The center of Masaya is not very big, you can walk through the streets of the town, enjoy the calm and serene atmosphere, enter the churches and go to the handicraft market located inside an old fort a few steps from the central park.

The surroundings of the city offer more possibilities, so you can visit the following sites:

  • Masaya Volcano National Park (read below)
  • the Laguna de Apoyo
  • the village of Catarina and its viewpoint
  • the village of San Juan del Oriente

Masaya's handicraft market

   Masaya’s famous handicraft market is “the place to be” for lovers of local handicrafts or simple travelers looking for a souvenir. Its fortified enclosure attracts the eye and invites you to pass through its large open doors. Numerous stalls and juice bars offer themselves to you, as well as a folklore show if you are lucky.

The craft market of Masaya, el mercado de artesanias, is a perfect place to find some folk gifts or charms. But you still have to find it!  There are 2 famous markets in Masaya. The first one, the artisanal one which is the most known, and the central market. From the central park, it will be easy for you to ask for the road, 1 cuadra al este, and you will recognize its wall and its fortified perimeter.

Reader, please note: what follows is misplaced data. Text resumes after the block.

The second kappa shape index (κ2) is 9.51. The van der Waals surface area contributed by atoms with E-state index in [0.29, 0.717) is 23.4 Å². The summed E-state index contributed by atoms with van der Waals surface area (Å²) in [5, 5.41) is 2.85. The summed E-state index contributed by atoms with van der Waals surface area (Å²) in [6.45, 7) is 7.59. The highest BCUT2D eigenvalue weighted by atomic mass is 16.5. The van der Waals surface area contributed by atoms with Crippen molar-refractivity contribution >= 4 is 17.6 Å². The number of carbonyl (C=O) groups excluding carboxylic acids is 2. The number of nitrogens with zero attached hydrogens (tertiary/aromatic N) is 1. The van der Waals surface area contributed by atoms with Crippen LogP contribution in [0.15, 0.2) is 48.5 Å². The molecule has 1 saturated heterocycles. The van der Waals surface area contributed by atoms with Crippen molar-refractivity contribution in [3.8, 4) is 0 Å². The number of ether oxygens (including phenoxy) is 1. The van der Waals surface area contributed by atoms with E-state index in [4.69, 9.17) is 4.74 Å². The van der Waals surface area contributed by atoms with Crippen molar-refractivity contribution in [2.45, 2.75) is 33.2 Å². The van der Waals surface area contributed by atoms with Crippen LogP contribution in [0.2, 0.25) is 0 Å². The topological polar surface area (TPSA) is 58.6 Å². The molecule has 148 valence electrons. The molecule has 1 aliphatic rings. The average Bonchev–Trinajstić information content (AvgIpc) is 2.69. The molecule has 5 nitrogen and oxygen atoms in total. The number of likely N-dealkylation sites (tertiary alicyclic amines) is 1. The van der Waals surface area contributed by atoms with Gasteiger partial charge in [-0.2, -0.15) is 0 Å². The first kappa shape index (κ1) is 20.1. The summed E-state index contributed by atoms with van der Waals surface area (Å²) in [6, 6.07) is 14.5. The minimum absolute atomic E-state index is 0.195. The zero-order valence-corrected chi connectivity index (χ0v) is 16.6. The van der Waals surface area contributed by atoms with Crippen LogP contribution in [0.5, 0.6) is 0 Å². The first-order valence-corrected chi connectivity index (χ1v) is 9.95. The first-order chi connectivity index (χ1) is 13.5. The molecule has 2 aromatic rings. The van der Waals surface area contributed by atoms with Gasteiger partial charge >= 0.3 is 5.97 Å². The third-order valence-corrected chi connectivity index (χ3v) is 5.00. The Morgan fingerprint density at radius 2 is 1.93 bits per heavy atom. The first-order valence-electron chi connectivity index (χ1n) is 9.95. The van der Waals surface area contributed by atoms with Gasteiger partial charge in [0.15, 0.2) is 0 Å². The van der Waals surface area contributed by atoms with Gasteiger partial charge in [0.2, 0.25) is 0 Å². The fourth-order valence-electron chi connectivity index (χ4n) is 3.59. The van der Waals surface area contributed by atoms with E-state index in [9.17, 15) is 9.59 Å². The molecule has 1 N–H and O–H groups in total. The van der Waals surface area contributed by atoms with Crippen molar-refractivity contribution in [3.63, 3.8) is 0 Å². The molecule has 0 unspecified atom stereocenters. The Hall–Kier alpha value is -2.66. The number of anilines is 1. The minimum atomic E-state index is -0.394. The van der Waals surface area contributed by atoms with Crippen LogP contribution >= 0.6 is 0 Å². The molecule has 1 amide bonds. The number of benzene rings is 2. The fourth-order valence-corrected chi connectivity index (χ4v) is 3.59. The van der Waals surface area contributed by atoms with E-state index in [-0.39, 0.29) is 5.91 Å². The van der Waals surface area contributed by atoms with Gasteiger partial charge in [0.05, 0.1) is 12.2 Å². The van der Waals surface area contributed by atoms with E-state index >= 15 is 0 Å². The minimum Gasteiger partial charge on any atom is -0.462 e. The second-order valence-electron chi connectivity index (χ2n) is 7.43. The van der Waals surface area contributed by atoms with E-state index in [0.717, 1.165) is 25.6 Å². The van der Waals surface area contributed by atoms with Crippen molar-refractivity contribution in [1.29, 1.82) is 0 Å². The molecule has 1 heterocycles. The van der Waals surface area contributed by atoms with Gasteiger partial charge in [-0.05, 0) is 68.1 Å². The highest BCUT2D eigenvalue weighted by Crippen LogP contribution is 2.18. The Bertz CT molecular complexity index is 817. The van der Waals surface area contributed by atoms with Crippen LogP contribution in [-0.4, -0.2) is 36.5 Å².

Masaya Volcano National Park

   Located on the road between the capital Managua and the city of Masaya, the Masaya Volcano National Park is the most popular and recognized site in Nicaragua. 

Covering an area of 54 km², the park includes two volcanoes and five craters. In the past, the successive eruptions of the volcanoes drove away the local populations and Spanish colonizers who had nicknamed the volcano Masaya La Boca del Infierno.

The main crater of the park, Santiago Crater, 638 meters high, is accessible by car via an asphalt road to observe its lake of incandescent lava. It is one of the few places in the world where this phenomenon can be seen and certainly the only one so easily accessible.

What an incredible opportunity you have here to approach a crater and its surroundings from so close, just a few meters away !

Every day of the week, the Masaya Volcano National Park opens its doors. During the day, you will discover the specific flora and fauna that have developed there by adapting to the ground strewn with volcanic stones. You can see, among others, coyotes, skunks, raccoons, possums, iguanas, deer and monkeys. Also the hiking trails offer beautiful walks to the various craters of the park as well as to the Tzinaconostoc cave where hundreds of bat nests are found. Near the picnic area, a museum allows visitors to obtain some basic information on the history of human occupation of the region, its geology, the structure and nature of the park and the nearby volcanoes.

At night, the main attraction of the park is the observation of the lava lake of the Santiago crater, also visible by day but less impressively. As you approach the rim, you will observe, listen and feel the movements of this incandescent lava that gushes from the depths.The visit is limited to 15-20 minutes due, among other things, to the gases emitted by the volcano.